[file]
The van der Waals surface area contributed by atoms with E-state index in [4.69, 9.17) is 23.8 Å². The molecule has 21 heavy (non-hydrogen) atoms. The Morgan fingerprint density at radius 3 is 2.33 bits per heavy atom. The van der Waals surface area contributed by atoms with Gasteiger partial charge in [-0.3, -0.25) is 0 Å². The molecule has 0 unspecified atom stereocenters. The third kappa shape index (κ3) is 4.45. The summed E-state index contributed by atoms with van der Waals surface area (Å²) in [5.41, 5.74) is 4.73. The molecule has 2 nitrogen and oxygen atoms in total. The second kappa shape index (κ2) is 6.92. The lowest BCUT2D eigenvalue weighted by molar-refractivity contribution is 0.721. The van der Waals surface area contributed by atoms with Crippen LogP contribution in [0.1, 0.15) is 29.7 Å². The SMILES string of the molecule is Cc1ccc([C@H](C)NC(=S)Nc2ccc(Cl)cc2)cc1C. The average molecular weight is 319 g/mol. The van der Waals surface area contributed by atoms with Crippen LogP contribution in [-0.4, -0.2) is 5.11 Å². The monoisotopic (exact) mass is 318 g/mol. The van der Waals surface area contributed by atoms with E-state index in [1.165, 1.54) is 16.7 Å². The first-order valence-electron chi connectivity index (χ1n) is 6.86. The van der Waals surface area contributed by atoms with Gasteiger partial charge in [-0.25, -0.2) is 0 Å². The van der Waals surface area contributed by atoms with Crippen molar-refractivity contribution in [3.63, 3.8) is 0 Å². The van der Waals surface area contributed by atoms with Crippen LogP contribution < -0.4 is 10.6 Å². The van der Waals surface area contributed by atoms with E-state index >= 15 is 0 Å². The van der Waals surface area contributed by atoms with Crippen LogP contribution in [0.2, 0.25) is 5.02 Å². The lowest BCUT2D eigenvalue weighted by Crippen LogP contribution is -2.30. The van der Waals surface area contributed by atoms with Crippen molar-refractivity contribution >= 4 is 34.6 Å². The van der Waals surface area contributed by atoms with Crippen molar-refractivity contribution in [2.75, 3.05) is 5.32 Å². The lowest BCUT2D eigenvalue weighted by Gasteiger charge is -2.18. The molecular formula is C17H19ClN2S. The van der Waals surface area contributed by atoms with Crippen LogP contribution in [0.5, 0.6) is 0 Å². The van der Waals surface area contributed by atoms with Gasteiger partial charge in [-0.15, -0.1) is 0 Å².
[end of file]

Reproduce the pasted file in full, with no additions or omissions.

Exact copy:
The van der Waals surface area contributed by atoms with E-state index in [4.69, 9.17) is 23.8 Å². The molecule has 21 heavy (non-hydrogen) atoms. The Morgan fingerprint density at radius 3 is 2.33 bits per heavy atom. The van der Waals surface area contributed by atoms with Gasteiger partial charge in [-0.3, -0.25) is 0 Å². The molecule has 0 unspecified atom stereocenters. The third kappa shape index (κ3) is 4.45. The summed E-state index contributed by atoms with van der Waals surface area (Å²) in [5.41, 5.74) is 4.73. The molecule has 2 nitrogen and oxygen atoms in total. The second kappa shape index (κ2) is 6.92. The lowest BCUT2D eigenvalue weighted by molar-refractivity contribution is 0.721. The van der Waals surface area contributed by atoms with Crippen LogP contribution in [0.1, 0.15) is 29.7 Å². The SMILES string of the molecule is Cc1ccc([C@H](C)NC(=S)Nc2ccc(Cl)cc2)cc1C. The average molecular weight is 319 g/mol. The van der Waals surface area contributed by atoms with Crippen LogP contribution in [-0.4, -0.2) is 5.11 Å². The monoisotopic (exact) mass is 318 g/mol. The van der Waals surface area contributed by atoms with E-state index in [1.165, 1.54) is 16.7 Å². The first-order valence-electron chi connectivity index (χ1n) is 6.86. The van der Waals surface area contributed by atoms with Gasteiger partial charge in [-0.25, -0.2) is 0 Å². The van der Waals surface area contributed by atoms with Crippen molar-refractivity contribution in [3.63, 3.8) is 0 Å². The van der Waals surface area contributed by atoms with Crippen LogP contribution < -0.4 is 10.6 Å². The van der Waals surface area contributed by atoms with E-state index >= 15 is 0 Å². The van der Waals surface area contributed by atoms with Crippen LogP contribution in [0.2, 0.25) is 5.02 Å². The lowest BCUT2D eigenvalue weighted by Crippen LogP contribution is -2.30. The van der Waals surface area contributed by atoms with Crippen molar-refractivity contribution >= 4 is 34.6 Å². The van der Waals surface area contributed by atoms with Crippen molar-refractivity contribution in [2.75, 3.05) is 5.32 Å². The lowest BCUT2D eigenvalue weighted by Gasteiger charge is -2.18. The molecular formula is C17H19ClN2S. The van der Waals surface area contributed by atoms with Crippen LogP contribution in [0.5, 0.6) is 0 Å². The van der Waals surface area contributed by atoms with Gasteiger partial charge in [-0.15, -0.1) is 0 Å².